I am engaged in this speculation, by some occur- 20 rences that I met with yesterday, which I shall give my reader an account of at large.

As I was walking with my friend Sir Roger by the side of one of his woods, an old woman applied herself to me for my charity. Her dress and figure put me in 25 mind of the following description in Otway:

“In a close lane as I pursu'd my journey,
I spy'd a wrinkled hag, with age grown double,
Picking dry sticks, and mumbling to herself.

Her eyes with scalding rheum were gall’d and red;
Cold palsy shook her head; her hands seem'd wither’d;
And on her crooked shoulders had she wrapt
The tatter'd remnant of an old striped hanging,
Which served to keep her carcase from the cold
So there was nothing of a piece about her.
Her lower weeds were all o'er coarsely patch'd
With diff'rent colour'd rags, black, red, white, yellow,
And seem’d to speak variety of wretchedness.” 2

As I was musing on this description, and comparing it with the object before me, the knight told me, that this very old woman had the reputation

of a witch all over the country, that her lips were 5 observed to be always in motion, and that there

was not a switch about her house which her neighbors did not believe had carried her several hundreds of miles. If she chanced to stumble, they always

found sticks or straws that lay in the figure of a 10 cross before her. If she made any mistake at

church, and cried Amen in a wrong place, they never failed to conclude that she was saying her prayers backwards. There was not a maid in the

parish that would take a pin of her, though she 15 should offer a bag of money with it. She goes by

the name of Moll White, and has made the country ring with several imaginary exploits which are palmed upon her. If the dairy-maid does not make her butter come so soon as she would have it, 20 Moll White is at the bottom of the churn. If a horse sweats in the stable, Moll White has been upon his back. If a hare makes an unexpected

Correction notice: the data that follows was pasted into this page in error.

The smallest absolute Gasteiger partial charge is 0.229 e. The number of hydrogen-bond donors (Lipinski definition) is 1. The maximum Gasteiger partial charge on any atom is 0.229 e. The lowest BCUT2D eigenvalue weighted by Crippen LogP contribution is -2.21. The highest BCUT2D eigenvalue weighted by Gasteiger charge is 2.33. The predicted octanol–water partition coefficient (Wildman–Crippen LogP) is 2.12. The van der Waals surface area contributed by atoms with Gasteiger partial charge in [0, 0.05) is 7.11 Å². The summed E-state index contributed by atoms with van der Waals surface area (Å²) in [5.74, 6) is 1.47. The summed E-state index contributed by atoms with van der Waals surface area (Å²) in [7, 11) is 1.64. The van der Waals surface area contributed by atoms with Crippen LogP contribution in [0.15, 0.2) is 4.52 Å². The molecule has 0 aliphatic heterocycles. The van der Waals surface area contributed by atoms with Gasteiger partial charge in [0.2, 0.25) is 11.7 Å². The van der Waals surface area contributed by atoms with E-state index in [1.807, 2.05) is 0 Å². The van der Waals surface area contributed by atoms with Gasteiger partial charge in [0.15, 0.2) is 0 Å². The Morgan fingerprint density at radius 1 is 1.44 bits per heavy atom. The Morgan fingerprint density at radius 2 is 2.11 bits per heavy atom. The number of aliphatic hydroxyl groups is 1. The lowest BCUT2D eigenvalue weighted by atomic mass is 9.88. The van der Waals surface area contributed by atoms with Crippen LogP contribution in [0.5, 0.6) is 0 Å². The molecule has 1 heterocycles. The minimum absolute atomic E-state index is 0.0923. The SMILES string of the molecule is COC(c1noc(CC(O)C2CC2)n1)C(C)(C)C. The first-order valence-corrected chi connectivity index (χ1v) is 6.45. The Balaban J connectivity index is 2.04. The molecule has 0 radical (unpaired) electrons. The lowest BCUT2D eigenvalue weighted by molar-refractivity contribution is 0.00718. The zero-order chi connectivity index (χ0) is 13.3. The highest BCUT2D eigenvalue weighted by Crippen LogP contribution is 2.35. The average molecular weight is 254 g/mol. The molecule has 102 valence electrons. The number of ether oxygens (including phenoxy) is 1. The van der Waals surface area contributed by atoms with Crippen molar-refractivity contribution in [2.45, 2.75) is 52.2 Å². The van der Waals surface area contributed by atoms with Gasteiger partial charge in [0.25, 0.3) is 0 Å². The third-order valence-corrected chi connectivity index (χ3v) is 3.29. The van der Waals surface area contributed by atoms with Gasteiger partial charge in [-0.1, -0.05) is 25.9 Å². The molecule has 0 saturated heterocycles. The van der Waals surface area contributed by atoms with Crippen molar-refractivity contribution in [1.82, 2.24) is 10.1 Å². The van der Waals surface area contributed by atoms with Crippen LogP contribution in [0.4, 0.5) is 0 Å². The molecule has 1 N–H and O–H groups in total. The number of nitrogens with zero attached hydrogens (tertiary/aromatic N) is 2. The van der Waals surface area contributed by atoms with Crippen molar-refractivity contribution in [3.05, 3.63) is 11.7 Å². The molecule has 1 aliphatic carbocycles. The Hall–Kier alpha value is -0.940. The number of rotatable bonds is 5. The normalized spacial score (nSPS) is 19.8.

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escape from the hounds, the huntsman curses Moll White. “Nay,” says Sir Roger, “I have known the master of the pack, upon such an occasion, send one of his servants to see if Moll White had been out that morning.”

5 This account raised my curiosity so far that I begged my friend Sir Roger to go with me into her hovel, which stood in a solitary corner under the side of the wood. Upon our first entering, Sir Roger winked to me, and pointed at something that stood 10 behind the door, which upon looking that way, I found to be an old broom-staff. At the same time he whispered me in the ear to take notice of a tabby cat that sate in the chimney corner, which, as the old knight told me, lay under as bad a report as 15 Moll White herself; for besides that Moll is said often to accompany her in the same shape, the cat is reported to have spoken twice or thrice in her life, and to have played several pranks above the capacity of an ordinary cat.

I was secretly concerned to see human nature in so much wretchedness and disgrace, but at the same time could not forbear smiling to hear Sir Roger, who is a little puzzled about the old woman, advising her as a justice of peace to avoid all communication 25 with the devil, and never to hurt any of her neighbors' cattle. We concluded our visit with a bounty, which was very acceptable.

In our return home Sir Roger told me, that old